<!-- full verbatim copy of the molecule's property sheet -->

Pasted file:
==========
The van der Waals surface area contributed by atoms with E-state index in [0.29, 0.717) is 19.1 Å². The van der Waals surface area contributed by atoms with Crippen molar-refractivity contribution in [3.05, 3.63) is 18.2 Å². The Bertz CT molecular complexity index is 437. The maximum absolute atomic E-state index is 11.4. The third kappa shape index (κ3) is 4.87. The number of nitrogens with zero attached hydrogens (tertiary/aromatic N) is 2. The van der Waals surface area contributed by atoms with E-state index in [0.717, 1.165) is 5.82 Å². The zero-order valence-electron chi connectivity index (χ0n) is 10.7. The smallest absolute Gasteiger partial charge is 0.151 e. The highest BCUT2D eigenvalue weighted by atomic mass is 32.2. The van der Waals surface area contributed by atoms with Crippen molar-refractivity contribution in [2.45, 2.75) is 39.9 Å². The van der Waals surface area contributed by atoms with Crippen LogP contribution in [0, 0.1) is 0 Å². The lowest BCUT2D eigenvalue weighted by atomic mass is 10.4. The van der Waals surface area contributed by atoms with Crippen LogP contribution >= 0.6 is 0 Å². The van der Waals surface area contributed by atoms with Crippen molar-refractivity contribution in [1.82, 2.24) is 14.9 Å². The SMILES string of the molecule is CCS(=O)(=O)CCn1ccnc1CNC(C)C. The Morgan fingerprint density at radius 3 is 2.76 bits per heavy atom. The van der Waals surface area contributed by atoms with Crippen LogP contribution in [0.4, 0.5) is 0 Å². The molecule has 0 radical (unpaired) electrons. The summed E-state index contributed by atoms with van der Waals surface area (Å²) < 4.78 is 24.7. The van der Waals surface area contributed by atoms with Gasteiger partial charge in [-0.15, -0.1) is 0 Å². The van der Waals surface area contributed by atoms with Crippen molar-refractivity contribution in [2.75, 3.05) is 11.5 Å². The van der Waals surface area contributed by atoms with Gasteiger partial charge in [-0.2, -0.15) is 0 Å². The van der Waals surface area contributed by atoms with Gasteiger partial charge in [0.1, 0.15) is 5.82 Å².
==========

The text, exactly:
The van der Waals surface area contributed by atoms with E-state index in [0.29, 0.717) is 19.1 Å². The van der Waals surface area contributed by atoms with Crippen molar-refractivity contribution in [3.05, 3.63) is 18.2 Å². The Bertz CT molecular complexity index is 437. The maximum absolute atomic E-state index is 11.4. The third kappa shape index (κ3) is 4.87. The number of nitrogens with zero attached hydrogens (tertiary/aromatic N) is 2. The van der Waals surface area contributed by atoms with E-state index in [0.717, 1.165) is 5.82 Å². The zero-order valence-electron chi connectivity index (χ0n) is 10.7. The smallest absolute Gasteiger partial charge is 0.151 e. The highest BCUT2D eigenvalue weighted by atomic mass is 32.2. The van der Waals surface area contributed by atoms with Crippen molar-refractivity contribution in [2.45, 2.75) is 39.9 Å². The van der Waals surface area contributed by atoms with Crippen LogP contribution in [0, 0.1) is 0 Å². The lowest BCUT2D eigenvalue weighted by atomic mass is 10.4. The van der Waals surface area contributed by atoms with Crippen LogP contribution >= 0.6 is 0 Å². The van der Waals surface area contributed by atoms with Crippen molar-refractivity contribution in [1.82, 2.24) is 14.9 Å². The SMILES string of the molecule is CCS(=O)(=O)CCn1ccnc1CNC(C)C. The Morgan fingerprint density at radius 3 is 2.76 bits per heavy atom. The van der Waals surface area contributed by atoms with Crippen LogP contribution in [0.4, 0.5) is 0 Å². The molecule has 0 radical (unpaired) electrons. The summed E-state index contributed by atoms with van der Waals surface area (Å²) < 4.78 is 24.7. The van der Waals surface area contributed by atoms with Gasteiger partial charge in [-0.15, -0.1) is 0 Å². The van der Waals surface area contributed by atoms with Crippen molar-refractivity contribution in [2.75, 3.05) is 11.5 Å². The van der Waals surface area contributed by atoms with Gasteiger partial charge in [-0.2, -0.15) is 0 Å². The van der Waals surface area contributed by atoms with Gasteiger partial charge in [0.1, 0.15) is 5.82 Å².